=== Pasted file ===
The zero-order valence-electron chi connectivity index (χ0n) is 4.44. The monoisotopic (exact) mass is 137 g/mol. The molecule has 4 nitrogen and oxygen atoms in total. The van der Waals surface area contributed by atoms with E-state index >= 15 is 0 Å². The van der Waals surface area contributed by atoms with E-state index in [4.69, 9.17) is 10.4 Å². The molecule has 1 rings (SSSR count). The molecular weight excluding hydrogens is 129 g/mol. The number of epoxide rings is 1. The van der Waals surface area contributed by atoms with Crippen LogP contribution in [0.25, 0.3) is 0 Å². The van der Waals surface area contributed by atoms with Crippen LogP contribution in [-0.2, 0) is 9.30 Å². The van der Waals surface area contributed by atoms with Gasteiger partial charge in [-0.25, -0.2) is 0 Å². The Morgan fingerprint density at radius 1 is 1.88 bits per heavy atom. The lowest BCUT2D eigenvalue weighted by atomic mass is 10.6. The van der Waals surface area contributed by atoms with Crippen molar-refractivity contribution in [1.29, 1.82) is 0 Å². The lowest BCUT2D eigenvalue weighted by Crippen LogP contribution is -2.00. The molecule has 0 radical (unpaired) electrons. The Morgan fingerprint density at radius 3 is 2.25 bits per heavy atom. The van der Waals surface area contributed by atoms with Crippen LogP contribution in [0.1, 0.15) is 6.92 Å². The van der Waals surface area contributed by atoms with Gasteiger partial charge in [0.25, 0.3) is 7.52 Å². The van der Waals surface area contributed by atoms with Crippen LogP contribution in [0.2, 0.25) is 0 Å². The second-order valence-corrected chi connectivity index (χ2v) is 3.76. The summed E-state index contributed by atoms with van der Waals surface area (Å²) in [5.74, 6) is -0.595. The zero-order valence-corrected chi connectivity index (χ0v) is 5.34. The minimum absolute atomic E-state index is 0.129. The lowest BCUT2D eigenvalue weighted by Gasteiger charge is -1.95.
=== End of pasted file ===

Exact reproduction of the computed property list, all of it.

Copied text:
The zero-order valence-electron chi connectivity index (χ0n) is 4.44. The monoisotopic (exact) mass is 137 g/mol. The molecule has 4 nitrogen and oxygen atoms in total. The van der Waals surface area contributed by atoms with E-state index >= 15 is 0 Å². The van der Waals surface area contributed by atoms with E-state index in [4.69, 9.17) is 10.4 Å². The molecule has 1 rings (SSSR count). The molecular weight excluding hydrogens is 129 g/mol. The number of epoxide rings is 1. The van der Waals surface area contributed by atoms with Crippen LogP contribution in [0.25, 0.3) is 0 Å². The van der Waals surface area contributed by atoms with Crippen LogP contribution in [-0.2, 0) is 9.30 Å². The van der Waals surface area contributed by atoms with Gasteiger partial charge in [-0.25, -0.2) is 0 Å². The Morgan fingerprint density at radius 1 is 1.88 bits per heavy atom. The lowest BCUT2D eigenvalue weighted by atomic mass is 10.6. The van der Waals surface area contributed by atoms with Crippen molar-refractivity contribution in [1.29, 1.82) is 0 Å². The lowest BCUT2D eigenvalue weighted by Crippen LogP contribution is -2.00. The molecule has 0 radical (unpaired) electrons. The Morgan fingerprint density at radius 3 is 2.25 bits per heavy atom. The van der Waals surface area contributed by atoms with Crippen LogP contribution in [0.1, 0.15) is 6.92 Å². The van der Waals surface area contributed by atoms with Gasteiger partial charge in [0.25, 0.3) is 7.52 Å². The van der Waals surface area contributed by atoms with Crippen LogP contribution in [0.2, 0.25) is 0 Å². The second-order valence-corrected chi connectivity index (χ2v) is 3.76. The summed E-state index contributed by atoms with van der Waals surface area (Å²) in [5.74, 6) is -0.595. The zero-order valence-corrected chi connectivity index (χ0v) is 5.34. The minimum absolute atomic E-state index is 0.129. The lowest BCUT2D eigenvalue weighted by Gasteiger charge is -1.95.